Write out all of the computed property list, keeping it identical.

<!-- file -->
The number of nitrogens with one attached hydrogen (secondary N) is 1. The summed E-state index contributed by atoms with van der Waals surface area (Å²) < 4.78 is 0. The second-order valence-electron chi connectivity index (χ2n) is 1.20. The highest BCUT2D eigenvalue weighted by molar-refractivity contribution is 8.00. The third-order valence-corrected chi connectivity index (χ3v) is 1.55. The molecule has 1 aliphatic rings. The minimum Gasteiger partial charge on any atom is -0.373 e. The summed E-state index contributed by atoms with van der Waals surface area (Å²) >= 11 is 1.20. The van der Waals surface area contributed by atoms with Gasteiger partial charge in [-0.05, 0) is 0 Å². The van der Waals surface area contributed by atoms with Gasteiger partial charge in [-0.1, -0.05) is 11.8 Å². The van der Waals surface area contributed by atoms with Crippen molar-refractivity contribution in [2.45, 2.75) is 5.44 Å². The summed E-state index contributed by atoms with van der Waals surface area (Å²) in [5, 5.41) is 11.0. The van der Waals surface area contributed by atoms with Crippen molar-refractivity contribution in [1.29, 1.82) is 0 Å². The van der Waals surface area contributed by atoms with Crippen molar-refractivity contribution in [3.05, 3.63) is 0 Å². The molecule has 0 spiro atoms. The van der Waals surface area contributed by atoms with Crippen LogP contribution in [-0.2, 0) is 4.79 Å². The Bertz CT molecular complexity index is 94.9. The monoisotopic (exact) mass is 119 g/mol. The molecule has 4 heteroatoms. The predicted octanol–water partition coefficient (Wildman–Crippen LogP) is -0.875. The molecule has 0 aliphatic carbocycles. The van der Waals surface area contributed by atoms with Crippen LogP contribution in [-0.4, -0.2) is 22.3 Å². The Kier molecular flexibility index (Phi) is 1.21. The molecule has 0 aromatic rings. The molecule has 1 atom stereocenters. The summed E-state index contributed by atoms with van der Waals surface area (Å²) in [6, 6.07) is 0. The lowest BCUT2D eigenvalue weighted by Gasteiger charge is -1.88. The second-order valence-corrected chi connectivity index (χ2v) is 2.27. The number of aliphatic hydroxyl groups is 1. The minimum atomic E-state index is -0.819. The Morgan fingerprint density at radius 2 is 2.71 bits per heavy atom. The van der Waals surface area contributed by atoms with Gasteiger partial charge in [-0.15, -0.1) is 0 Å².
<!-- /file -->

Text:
The number of nitrogens with one attached hydrogen (secondary N) is 1. The summed E-state index contributed by atoms with van der Waals surface area (Å²) < 4.78 is 0. The second-order valence-electron chi connectivity index (χ2n) is 1.20. The highest BCUT2D eigenvalue weighted by molar-refractivity contribution is 8.00. The third-order valence-corrected chi connectivity index (χ3v) is 1.55. The molecule has 1 aliphatic rings. The minimum Gasteiger partial charge on any atom is -0.373 e. The summed E-state index contributed by atoms with van der Waals surface area (Å²) >= 11 is 1.20. The van der Waals surface area contributed by atoms with Gasteiger partial charge in [-0.05, 0) is 0 Å². The van der Waals surface area contributed by atoms with Gasteiger partial charge in [-0.1, -0.05) is 11.8 Å². The van der Waals surface area contributed by atoms with Crippen molar-refractivity contribution in [2.45, 2.75) is 5.44 Å². The summed E-state index contributed by atoms with van der Waals surface area (Å²) in [5, 5.41) is 11.0. The van der Waals surface area contributed by atoms with Crippen molar-refractivity contribution in [1.29, 1.82) is 0 Å². The van der Waals surface area contributed by atoms with Crippen molar-refractivity contribution in [3.05, 3.63) is 0 Å². The molecule has 0 spiro atoms. The van der Waals surface area contributed by atoms with Crippen LogP contribution in [-0.2, 0) is 4.79 Å². The Bertz CT molecular complexity index is 94.9. The monoisotopic (exact) mass is 119 g/mol. The molecule has 4 heteroatoms. The predicted octanol–water partition coefficient (Wildman–Crippen LogP) is -0.875. The molecule has 0 aliphatic carbocycles. The van der Waals surface area contributed by atoms with Crippen LogP contribution in [-0.4, -0.2) is 22.3 Å². The Kier molecular flexibility index (Phi) is 1.21. The molecule has 0 aromatic rings. The molecule has 1 atom stereocenters. The summed E-state index contributed by atoms with van der Waals surface area (Å²) in [6, 6.07) is 0. The lowest BCUT2D eigenvalue weighted by Gasteiger charge is -1.88. The second-order valence-corrected chi connectivity index (χ2v) is 2.27. The number of aliphatic hydroxyl groups is 1. The minimum atomic E-state index is -0.819. The Morgan fingerprint density at radius 2 is 2.71 bits per heavy atom. The van der Waals surface area contributed by atoms with Gasteiger partial charge in [-0.15, -0.1) is 0 Å².